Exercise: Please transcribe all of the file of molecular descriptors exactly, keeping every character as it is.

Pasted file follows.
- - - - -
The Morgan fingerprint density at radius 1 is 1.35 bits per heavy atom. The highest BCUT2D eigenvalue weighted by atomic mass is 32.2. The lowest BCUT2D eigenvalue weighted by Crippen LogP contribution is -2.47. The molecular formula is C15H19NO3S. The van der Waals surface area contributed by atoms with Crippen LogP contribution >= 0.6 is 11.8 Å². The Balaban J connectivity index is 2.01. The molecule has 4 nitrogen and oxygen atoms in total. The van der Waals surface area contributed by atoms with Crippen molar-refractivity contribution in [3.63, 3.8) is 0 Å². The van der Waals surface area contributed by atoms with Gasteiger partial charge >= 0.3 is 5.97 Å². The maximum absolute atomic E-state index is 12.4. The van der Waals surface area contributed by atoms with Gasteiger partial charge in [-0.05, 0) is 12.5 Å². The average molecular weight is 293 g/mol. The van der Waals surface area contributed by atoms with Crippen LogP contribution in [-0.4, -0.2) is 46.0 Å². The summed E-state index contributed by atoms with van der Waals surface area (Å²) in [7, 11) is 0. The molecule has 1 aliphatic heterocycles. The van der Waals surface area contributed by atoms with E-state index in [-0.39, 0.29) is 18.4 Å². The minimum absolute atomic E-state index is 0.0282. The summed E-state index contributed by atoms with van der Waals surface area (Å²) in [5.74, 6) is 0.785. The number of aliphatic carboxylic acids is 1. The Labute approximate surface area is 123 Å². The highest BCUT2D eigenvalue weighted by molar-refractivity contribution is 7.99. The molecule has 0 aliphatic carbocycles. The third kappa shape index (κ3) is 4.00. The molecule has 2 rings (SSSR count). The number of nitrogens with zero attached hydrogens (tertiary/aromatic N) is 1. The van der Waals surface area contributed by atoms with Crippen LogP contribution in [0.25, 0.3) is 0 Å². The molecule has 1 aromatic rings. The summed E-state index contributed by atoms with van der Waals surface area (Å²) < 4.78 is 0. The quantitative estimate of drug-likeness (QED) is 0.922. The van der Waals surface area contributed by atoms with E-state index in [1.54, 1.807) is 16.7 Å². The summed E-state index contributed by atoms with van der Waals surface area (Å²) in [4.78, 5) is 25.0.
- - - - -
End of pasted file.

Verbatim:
The Morgan fingerprint density at radius 1 is 1.35 bits per heavy atom. The highest BCUT2D eigenvalue weighted by atomic mass is 32.2. The lowest BCUT2D eigenvalue weighted by Crippen LogP contribution is -2.47. The molecular formula is C15H19NO3S. The van der Waals surface area contributed by atoms with Crippen LogP contribution >= 0.6 is 11.8 Å². The Balaban J connectivity index is 2.01. The molecule has 4 nitrogen and oxygen atoms in total. The van der Waals surface area contributed by atoms with Crippen molar-refractivity contribution in [3.63, 3.8) is 0 Å². The van der Waals surface area contributed by atoms with Gasteiger partial charge >= 0.3 is 5.97 Å². The maximum absolute atomic E-state index is 12.4. The van der Waals surface area contributed by atoms with Gasteiger partial charge in [-0.05, 0) is 12.5 Å². The average molecular weight is 293 g/mol. The van der Waals surface area contributed by atoms with Crippen LogP contribution in [-0.4, -0.2) is 46.0 Å². The summed E-state index contributed by atoms with van der Waals surface area (Å²) in [7, 11) is 0. The molecule has 1 aliphatic heterocycles. The van der Waals surface area contributed by atoms with E-state index in [-0.39, 0.29) is 18.4 Å². The minimum absolute atomic E-state index is 0.0282. The summed E-state index contributed by atoms with van der Waals surface area (Å²) in [5.74, 6) is 0.785. The number of aliphatic carboxylic acids is 1. The Labute approximate surface area is 123 Å². The highest BCUT2D eigenvalue weighted by molar-refractivity contribution is 7.99. The molecule has 0 aliphatic carbocycles. The third kappa shape index (κ3) is 4.00. The molecule has 2 rings (SSSR count). The number of nitrogens with zero attached hydrogens (tertiary/aromatic N) is 1. The van der Waals surface area contributed by atoms with Crippen LogP contribution in [0.25, 0.3) is 0 Å². The molecule has 1 aromatic rings. The summed E-state index contributed by atoms with van der Waals surface area (Å²) < 4.78 is 0. The quantitative estimate of drug-likeness (QED) is 0.922. The van der Waals surface area contributed by atoms with E-state index in [1.54, 1.807) is 16.7 Å². The summed E-state index contributed by atoms with van der Waals surface area (Å²) in [4.78, 5) is 25.0.